# How to improve accuracy of my neural network?

I am working on a project in which I am using this dataset, I implement neural network by using keras for it but I am not getting testing accuracy more than 80%. Here is the details:

Number of training examples = 1752

number of testing examples = 310

shape of image = (64,64)

optimization algorithm = adam (learning-rate = 0.0001)

number of epochs = 1500

minibatch-size = 32

This is the keras model code I used:

model = Sequential()
bias_initializer= "zeros",activation= "relu"))

"zeros",activation= "relu"))

"zeros",activation= "relu"))

"zeros",activation= "softmax"))


I tried different values for dropout probability(keep_prob), but nothing change much.

Without dropout I am getting 98% training accuracy and 75% testing accuracy. So I tried dropout after this I am able to reduce the variance, but not getting enough accuracy. After so many hit and trials I got 80% testing accuracy max till not, but not getting higher than this.

I also tried l2 regularization and l2 dropout combined also, but nothing changes much. By l2 training accuracy goes very down like 72%, but it does not increase my testing accuracy. How can I increase it?

• – Sycorax Sep 13 '18 at 22:25

It's an image. Use a convolutional neural network rather than a fully connected network. Here's one of my favorite tutorials (check out their entire collection of tutorials, it's worthwhile).

https://github.com/aymericdamien/TensorFlow-Examples/blob/master/notebooks/3_NeuralNetworks/convolutional_network.ipynb

Convolutional neural networks take advantage of the spacial locality inherent in images, whereas fully connected networks flatten the image and effectively permute the pixels randomly. Ever tried to look at an image flattened into an array with the pixels randomly permuted? Not easy. Nor is it for a neural network.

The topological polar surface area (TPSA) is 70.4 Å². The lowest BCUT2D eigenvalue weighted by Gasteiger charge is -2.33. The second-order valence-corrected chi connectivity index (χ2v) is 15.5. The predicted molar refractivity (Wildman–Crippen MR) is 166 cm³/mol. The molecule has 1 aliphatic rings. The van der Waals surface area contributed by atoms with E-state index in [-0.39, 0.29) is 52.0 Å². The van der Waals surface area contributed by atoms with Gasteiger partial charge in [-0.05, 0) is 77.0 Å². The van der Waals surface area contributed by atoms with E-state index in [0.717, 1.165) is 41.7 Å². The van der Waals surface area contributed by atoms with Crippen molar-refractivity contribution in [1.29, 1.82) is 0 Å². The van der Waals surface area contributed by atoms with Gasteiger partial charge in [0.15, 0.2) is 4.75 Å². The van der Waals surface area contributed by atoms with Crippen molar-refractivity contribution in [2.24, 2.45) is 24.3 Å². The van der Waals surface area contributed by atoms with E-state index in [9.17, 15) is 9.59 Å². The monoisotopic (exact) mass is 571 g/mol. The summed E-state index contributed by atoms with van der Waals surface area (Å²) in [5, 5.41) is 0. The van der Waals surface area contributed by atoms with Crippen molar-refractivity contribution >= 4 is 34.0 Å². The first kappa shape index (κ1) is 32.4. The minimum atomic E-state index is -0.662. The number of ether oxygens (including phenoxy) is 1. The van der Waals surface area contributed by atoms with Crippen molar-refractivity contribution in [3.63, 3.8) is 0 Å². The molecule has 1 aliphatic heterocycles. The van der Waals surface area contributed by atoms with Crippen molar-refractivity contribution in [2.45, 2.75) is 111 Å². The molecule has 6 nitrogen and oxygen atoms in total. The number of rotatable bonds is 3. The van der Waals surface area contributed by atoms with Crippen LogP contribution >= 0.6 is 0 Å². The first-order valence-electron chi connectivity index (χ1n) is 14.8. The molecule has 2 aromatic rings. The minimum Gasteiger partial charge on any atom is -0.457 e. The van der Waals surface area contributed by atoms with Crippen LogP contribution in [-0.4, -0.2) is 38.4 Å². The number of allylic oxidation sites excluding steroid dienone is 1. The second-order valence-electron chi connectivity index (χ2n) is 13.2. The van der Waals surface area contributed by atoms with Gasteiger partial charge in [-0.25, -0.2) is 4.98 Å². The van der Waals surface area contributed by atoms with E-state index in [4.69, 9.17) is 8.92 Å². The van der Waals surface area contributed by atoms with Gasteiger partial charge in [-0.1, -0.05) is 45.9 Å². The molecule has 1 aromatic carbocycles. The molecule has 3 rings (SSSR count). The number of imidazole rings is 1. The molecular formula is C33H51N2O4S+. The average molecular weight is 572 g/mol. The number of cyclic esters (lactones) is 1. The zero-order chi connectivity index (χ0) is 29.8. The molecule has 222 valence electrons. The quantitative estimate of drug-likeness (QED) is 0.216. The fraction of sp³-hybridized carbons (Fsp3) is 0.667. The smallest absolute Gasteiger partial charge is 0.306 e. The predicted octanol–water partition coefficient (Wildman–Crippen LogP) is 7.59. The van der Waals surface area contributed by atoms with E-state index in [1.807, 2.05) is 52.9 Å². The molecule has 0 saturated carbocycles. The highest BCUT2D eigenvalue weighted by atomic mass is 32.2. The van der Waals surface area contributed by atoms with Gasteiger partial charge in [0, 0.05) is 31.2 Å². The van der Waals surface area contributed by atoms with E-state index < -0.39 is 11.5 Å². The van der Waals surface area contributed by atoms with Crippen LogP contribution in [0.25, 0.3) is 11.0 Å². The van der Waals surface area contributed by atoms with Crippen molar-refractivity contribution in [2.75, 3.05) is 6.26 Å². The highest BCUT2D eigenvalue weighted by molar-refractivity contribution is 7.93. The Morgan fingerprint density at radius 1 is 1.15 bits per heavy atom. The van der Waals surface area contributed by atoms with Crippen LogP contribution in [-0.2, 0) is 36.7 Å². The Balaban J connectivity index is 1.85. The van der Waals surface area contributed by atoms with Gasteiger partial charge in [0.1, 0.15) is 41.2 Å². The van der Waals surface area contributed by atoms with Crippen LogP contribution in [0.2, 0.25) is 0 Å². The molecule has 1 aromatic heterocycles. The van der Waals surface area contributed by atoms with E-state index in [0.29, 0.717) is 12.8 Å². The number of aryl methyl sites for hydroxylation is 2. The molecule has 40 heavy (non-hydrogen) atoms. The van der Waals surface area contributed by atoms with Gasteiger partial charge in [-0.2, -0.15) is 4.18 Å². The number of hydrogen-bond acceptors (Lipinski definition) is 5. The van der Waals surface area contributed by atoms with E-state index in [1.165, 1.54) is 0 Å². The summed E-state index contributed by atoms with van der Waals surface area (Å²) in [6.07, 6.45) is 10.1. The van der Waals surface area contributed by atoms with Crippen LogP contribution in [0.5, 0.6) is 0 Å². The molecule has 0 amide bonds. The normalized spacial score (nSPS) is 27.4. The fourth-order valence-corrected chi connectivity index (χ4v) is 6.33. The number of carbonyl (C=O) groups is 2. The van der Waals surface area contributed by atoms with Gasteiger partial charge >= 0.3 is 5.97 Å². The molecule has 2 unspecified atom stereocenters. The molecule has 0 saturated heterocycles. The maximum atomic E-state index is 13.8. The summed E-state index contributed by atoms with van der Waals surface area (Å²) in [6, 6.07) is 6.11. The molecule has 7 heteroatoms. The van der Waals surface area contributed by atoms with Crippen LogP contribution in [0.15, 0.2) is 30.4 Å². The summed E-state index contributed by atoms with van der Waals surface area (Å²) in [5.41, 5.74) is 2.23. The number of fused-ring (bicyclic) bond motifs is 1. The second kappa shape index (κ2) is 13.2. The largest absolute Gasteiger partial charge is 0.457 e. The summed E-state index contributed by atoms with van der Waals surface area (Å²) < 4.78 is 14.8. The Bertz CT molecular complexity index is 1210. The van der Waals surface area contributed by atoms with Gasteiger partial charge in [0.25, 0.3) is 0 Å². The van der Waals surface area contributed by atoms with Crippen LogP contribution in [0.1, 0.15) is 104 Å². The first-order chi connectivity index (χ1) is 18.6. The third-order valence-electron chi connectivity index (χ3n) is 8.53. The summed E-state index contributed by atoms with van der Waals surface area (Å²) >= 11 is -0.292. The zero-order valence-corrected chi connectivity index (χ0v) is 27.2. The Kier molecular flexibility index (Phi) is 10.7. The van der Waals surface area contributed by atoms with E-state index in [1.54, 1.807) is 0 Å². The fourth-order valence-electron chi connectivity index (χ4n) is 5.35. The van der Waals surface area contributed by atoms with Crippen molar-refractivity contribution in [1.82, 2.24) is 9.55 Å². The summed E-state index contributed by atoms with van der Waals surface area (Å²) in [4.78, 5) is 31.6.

David's answer brought up a valid point - you should try using CNNs to exploit the spatial correlations in the images.

Further suggestions:

1. High training accuracy and significantly lower test accuracy is a sign of overfitting, so you should try to finetune your model with a validation dataset first. For example, you can split your training examples with a 70-30 split, with 30% validation data. Once you get reasonably good results with the above, then test the model's generalization ability with the test dataset.

2. Since your number of training examples is quite small (and the image size as well), you can try some k-fold stratified or random cross validation. Evenly shuffle and split the training examples into some k number of folds, with each fold having approximately the same distribution of classes. This will let you see your validation accuracy more realistically.

3. Perform early stopping - 1500 epochs seem a bit too excessive for a small dataset. Try a smaller number of epochs and see if your results improve.

4. Try a better initializer than just a uniform one. e.g. try "He initialization" (https://keras.io/initializers/).